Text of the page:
Tuesday, January 25, 2011

Book Review: The Wolves of Andover

The Wolves of Andover is the prequel to The Heretic's Daughter, which is a novel about the Salem witch trials in colonial Massachusetts, written by a descendant of Martha Carrier, one of the women executed for witchcraft. As a descendant myself of one of those women (Mary Ann Averill), I was interested in these novels and since both had good reviews, decided to start with the prequel and read them in sequence.

Well, that may have been a mistake. The Wolves of Andover did not fully capture my interest or imagination. I appreciated the historically accurate descriptions of the difficult living conditions of the day, but ultimately did not find the protagonist, Martha Carrier, a sympathetic or engaging character. If the author depicts her accurately, then perhaps others in the community felt the same way, thus setting the stage for the accusation of witchcraft and her execution that comes in The Heretic's Daughter. But since I haven't read that book, I don't know how she is depicted in that book.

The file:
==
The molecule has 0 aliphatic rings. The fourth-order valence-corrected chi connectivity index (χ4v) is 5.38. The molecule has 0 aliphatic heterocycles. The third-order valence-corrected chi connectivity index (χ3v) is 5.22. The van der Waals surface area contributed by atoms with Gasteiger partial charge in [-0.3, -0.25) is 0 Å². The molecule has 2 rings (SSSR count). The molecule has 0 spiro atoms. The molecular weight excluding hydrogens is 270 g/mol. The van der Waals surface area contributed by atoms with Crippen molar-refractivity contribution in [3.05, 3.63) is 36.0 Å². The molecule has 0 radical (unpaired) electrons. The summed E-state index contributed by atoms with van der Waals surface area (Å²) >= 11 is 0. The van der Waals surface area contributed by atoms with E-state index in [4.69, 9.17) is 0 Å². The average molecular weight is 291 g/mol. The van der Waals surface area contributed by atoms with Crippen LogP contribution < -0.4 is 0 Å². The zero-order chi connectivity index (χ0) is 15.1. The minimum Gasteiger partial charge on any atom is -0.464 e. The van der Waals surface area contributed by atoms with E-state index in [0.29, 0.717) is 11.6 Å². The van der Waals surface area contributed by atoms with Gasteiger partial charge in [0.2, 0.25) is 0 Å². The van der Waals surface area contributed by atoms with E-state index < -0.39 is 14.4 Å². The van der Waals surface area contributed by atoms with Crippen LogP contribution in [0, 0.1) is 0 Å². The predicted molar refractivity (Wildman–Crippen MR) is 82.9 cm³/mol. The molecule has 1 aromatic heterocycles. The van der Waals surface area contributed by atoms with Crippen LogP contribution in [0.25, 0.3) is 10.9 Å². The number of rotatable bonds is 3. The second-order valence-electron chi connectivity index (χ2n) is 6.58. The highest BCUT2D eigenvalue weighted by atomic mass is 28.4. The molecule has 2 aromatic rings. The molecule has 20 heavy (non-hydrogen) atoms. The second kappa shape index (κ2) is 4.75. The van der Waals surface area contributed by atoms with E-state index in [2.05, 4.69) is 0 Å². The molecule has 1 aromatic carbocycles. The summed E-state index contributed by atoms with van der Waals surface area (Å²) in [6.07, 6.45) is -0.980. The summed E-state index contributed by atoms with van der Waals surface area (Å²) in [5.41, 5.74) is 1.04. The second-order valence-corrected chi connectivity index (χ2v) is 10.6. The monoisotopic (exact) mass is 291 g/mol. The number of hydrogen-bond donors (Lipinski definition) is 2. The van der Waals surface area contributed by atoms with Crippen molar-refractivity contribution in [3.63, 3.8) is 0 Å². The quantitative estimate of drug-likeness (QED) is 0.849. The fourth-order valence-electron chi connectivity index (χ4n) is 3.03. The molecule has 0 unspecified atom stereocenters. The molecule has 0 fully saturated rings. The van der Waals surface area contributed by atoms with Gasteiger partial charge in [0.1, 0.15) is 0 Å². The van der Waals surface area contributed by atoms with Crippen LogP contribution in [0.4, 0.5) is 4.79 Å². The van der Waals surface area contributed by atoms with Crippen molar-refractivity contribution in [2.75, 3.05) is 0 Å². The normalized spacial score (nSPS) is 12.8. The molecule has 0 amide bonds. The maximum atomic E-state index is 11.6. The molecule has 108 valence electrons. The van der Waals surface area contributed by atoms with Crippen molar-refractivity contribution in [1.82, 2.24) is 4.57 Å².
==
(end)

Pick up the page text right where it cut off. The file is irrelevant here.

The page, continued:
Spoiler Alert: Martha falls in love with a mysterious farmhand who turns out to have had a pivotal role in the execution of King Charles I during the English Civil War and is being sought by assassins in the pay of his son, Charles II. The chapter that fully discloses this part of the story is set in italic print, which I found annoying, hard to read, and unnecessary. I didn't find the love story very convincing, either.

The Wolves of Andover is not a bad novel--parts of it are well-written and evocative of its time and place.  On the whole, I would give it an average rating. I don't plan to read The Heretic's Daughter any time soon, but if you are interested in these novels I recommend you read that one first because it has more positive reviews.

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